Tuesday, October 20, 2015

October 20, 2015

Two years ago today our Sam lost his battle with brain cancer.  Often it seems like it was just yesterday when we held his hand, hugged him, kissed him, whispered “I love you” over and over again softly in his ear.  We wanted Sam to know—desperately wanted him to know—how much we loved him, before he was gone.  Before it was too late. 

It is of course trite to say “love them while they are here”.  We know that.  But it never really hits you with its full magnitude until you lose someone so special, and so very dear to you.  Someone that you felt connected to from the first moment you saw them, and whom you felt completely inseparable from.  Someone who you never could have possibly imagined you would outlive.  Someone who it was simply unthinkable that you would have to bury.


As we have written before, losing Sam in many ways still doesn’t seem real.  There are times when I actually think to myself that he is away at camp or at a friend’s house or—I don’t know—somewhere, and that he will be home shortly.  It is at those times that the loss becomes even harder to bear, because it comes as such a slap to the face when you realize that he truly is gone.  And that he is not coming home today, tonight, tomorrow—forever.


 As often as we feel that Sam was here just moments ago, so too do we often feel as if Sam died ages ago.  In fact, sometimes it seems as though he might not have ever actually been here at all.  As strange as that may sound, sometimes there is a blur between reality, delusion and nightmare.  Sometimes, the fog and haze and pain of loss swirl together to form a cloudy nothingness, where you have trouble understanding what has happened, because it all seems so surreal.  Surely, there is no possible way that God or anyone or anything else would ever take away an innocent child from his parents.  That wouldn’t be right.  That wouldn’t be natural.  And so it couldn’t have happened, right?  None of this must have happened.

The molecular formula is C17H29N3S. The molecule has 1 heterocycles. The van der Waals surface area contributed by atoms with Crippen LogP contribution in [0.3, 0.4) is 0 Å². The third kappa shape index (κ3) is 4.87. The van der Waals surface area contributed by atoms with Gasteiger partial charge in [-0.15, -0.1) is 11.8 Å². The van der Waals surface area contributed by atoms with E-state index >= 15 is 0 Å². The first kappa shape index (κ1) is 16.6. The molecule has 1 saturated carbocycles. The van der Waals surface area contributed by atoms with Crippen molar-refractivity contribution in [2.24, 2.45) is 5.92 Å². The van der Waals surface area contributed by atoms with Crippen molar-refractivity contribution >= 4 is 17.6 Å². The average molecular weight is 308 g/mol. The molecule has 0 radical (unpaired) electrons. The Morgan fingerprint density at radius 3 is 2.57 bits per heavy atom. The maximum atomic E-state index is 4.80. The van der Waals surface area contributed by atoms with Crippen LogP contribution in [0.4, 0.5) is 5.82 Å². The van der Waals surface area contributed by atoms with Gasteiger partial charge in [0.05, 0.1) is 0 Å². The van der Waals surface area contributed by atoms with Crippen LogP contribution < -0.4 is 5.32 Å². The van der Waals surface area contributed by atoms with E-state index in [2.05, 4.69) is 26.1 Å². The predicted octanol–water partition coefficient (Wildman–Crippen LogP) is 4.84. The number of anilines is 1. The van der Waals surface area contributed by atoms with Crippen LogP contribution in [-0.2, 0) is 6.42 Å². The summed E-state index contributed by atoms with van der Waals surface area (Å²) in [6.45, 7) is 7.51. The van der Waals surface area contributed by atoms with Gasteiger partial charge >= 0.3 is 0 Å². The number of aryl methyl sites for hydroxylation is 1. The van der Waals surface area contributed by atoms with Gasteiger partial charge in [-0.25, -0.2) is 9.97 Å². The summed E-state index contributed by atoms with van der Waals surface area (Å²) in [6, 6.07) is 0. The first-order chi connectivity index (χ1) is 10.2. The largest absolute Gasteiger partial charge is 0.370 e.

All of these thoughts are fleeting.  They happen in nanoseconds.  They bounce around to and fro and pop in and out randomly throughout the day.  There is no accounting for when we will think of Sam.  There is no accounting for how we might feel on any given day.  Sometimes I feel as though I need to see him so badly that I get in the car and drive to his grave.  Sometimes I see scrolling pictures of him on my computer and I simply can’t bear to look.  Other times, I eagerly pop my thumb-drive in and start going through all the pictures, and smile and laugh and sob uncontrollably.  There is no accounting for any of it.

Years ago I sometimes thought of myself as a loner—someone who was more-or-less okay being alone.  But I soon found out that’s not true.  Not even close.  When you find a companion, have children, start a family, make new friends, get a cat or dog—and then lose them—you realize how important it is to love and be loved.  You understand the overwhelming joy of family, companionship, camaraderie.  You realize the significance and true meaning of friendship.  You see the importance and incredibly uplifting power of community.  And ultimately you understand deeply what it means to do for others and leave a legacy for society.